By "we all" she meant her (uninvited) self, her (uninvited) husband, his two (uninvited) children, and their (uninvited) baby girl.

This wasn't what I had in mind.

The connection aspect between the boys would be nominally there, though now with the complicating dynamics of an army of others. (That one sleeps late, this one wakes early. That one wants to go to the waterfall, this one prefers hanging around the house, and the one over there wants to go but not so early. This one only likes macaroni and cheese, that one demands indigenous food only.)

The Rolling Thunder Vacation now had 10 people, far more than easy flitting allows. Either we rented a 10-person van (do they even make vans that big?) or we rented two cars or we didn't go anywhere.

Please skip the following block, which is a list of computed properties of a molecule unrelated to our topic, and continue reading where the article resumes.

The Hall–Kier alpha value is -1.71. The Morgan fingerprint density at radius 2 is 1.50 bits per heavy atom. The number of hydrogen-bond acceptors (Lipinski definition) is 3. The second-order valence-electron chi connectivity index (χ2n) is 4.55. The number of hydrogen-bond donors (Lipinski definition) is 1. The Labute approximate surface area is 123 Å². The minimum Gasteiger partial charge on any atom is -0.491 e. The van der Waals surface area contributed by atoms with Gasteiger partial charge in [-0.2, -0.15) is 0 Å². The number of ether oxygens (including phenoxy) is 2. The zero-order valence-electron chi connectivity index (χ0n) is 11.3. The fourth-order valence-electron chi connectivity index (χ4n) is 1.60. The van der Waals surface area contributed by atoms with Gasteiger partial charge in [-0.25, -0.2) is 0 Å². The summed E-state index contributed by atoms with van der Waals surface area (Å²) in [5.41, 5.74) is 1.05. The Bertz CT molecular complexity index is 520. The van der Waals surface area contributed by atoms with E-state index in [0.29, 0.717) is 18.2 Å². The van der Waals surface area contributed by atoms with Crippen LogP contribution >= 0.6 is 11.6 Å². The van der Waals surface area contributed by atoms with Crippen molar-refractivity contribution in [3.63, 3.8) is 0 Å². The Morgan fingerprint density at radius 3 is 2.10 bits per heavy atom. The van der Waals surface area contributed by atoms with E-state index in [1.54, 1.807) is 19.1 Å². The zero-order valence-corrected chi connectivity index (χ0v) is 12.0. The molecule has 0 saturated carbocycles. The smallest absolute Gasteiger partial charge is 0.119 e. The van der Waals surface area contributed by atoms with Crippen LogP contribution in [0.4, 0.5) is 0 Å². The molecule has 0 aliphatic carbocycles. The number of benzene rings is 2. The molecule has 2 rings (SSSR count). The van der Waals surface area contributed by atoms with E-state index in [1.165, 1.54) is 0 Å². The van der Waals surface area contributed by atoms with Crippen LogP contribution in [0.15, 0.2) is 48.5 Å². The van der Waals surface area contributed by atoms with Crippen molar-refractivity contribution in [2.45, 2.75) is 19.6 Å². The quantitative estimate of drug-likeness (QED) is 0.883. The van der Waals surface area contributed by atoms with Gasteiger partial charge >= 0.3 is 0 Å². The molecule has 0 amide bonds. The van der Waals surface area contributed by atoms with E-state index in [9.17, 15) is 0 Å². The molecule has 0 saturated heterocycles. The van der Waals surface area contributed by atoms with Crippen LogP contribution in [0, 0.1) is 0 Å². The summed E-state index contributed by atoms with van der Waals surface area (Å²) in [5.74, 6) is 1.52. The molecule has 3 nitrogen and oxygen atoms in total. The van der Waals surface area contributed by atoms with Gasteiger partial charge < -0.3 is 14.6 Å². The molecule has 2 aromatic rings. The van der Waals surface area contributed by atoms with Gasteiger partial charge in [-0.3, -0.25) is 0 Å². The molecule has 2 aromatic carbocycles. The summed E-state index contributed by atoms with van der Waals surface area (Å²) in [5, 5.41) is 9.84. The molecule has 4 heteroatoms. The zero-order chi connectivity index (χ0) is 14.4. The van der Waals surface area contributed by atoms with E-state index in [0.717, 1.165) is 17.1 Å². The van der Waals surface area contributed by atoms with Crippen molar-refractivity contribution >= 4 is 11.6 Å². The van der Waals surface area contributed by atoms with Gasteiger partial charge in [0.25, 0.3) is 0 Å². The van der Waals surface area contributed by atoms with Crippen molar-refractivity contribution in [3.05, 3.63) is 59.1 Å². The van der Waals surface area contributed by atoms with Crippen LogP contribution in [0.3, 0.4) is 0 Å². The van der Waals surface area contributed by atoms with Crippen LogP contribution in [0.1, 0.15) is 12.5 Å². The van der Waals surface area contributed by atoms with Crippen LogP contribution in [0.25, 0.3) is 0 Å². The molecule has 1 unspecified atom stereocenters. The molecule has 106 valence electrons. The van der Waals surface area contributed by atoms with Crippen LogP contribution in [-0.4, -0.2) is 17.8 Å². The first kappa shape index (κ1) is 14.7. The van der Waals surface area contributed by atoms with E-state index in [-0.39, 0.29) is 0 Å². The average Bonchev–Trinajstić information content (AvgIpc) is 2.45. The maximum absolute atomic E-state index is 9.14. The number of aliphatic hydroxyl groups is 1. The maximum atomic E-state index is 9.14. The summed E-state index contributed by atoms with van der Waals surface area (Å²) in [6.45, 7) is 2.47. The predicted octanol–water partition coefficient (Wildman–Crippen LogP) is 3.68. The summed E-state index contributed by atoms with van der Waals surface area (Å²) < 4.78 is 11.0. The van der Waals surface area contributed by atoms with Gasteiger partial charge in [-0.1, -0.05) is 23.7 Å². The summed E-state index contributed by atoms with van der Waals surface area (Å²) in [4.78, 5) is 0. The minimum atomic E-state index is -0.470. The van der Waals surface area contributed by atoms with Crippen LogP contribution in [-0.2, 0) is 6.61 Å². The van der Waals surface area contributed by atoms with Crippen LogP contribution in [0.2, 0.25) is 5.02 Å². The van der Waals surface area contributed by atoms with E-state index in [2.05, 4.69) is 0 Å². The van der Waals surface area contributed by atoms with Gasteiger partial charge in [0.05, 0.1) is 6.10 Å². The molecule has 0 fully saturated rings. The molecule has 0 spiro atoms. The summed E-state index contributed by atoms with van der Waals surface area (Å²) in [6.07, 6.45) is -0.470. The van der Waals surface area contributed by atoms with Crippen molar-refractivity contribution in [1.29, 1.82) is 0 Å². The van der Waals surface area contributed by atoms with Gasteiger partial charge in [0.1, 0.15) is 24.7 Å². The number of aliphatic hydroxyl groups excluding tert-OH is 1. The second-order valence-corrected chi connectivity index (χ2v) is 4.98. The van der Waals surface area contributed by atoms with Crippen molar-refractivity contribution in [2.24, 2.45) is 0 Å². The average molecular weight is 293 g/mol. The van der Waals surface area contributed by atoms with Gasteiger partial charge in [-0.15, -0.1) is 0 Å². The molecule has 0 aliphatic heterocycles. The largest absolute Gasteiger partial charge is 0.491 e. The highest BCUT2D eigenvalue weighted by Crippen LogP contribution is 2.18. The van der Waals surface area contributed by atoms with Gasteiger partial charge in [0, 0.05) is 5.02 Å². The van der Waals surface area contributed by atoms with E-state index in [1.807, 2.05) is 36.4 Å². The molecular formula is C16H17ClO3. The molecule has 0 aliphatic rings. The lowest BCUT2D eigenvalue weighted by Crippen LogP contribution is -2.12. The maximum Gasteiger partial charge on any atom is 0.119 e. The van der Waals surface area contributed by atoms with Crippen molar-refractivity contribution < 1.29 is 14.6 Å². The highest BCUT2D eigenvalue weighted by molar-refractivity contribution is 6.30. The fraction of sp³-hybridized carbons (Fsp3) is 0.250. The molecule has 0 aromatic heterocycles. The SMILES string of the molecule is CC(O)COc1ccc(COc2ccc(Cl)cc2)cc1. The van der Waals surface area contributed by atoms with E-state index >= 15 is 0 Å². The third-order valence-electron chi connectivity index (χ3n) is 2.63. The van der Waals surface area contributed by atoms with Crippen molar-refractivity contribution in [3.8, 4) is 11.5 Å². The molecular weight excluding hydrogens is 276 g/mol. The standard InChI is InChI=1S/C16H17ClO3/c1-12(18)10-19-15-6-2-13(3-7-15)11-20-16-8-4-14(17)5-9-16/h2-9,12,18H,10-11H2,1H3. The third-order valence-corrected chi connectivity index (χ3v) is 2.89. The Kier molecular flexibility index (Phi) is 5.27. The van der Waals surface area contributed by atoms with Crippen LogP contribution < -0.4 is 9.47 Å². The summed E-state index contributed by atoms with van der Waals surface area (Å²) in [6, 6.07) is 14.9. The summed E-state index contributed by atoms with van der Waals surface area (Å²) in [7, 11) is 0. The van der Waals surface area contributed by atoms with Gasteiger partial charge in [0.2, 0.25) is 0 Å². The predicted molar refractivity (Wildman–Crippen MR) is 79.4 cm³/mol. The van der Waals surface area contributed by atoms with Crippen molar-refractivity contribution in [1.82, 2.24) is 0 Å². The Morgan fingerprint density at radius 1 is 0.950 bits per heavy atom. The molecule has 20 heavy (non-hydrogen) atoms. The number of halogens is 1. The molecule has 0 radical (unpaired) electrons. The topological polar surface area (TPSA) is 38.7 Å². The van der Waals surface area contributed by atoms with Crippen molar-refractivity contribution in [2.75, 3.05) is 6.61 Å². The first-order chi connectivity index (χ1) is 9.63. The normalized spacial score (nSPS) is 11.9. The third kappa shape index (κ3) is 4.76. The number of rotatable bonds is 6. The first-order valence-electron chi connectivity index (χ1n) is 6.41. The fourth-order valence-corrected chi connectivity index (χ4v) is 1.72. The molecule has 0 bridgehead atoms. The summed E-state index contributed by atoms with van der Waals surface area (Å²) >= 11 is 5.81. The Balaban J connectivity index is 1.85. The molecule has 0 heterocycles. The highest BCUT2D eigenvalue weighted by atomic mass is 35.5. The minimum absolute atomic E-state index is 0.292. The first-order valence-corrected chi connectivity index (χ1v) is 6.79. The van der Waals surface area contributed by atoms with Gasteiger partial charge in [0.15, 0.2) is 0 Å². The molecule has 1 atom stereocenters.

Not going anywhere was the antithesis of what I wanted to do. My idea had been to spend, say, three days here, three days there, see as much as possible. But 10 people make for a mobility-challenged vacation.

While stewing over the turn of events, I received an enthusiastic e-mail from my friend telling me she had found the perfect accommodation. I went to the Web site she recommended. The perfect accommodation turned out to be a huge sprawling mansion on a cliff overlooking the sea. Perfect, right? Except that A) it rented by the week, which meant we were not just mobility-challenged - we were going nowhere, except for an occasional "day trip"; and B) just my portion alone of the one-week rental cost more than the monthly mortgage on my house.

This had ceased to be my trip. And I was angry.

My wife, son, and I traveled for a week before meeting up with our friends. On our way to our rented mansion on the hill, we stopped at a little boutique cottage overlooking the sea we'd heard about and had had our hearts set on staying in, back when I was the one making the decisions. It was magnificent. My heart sank.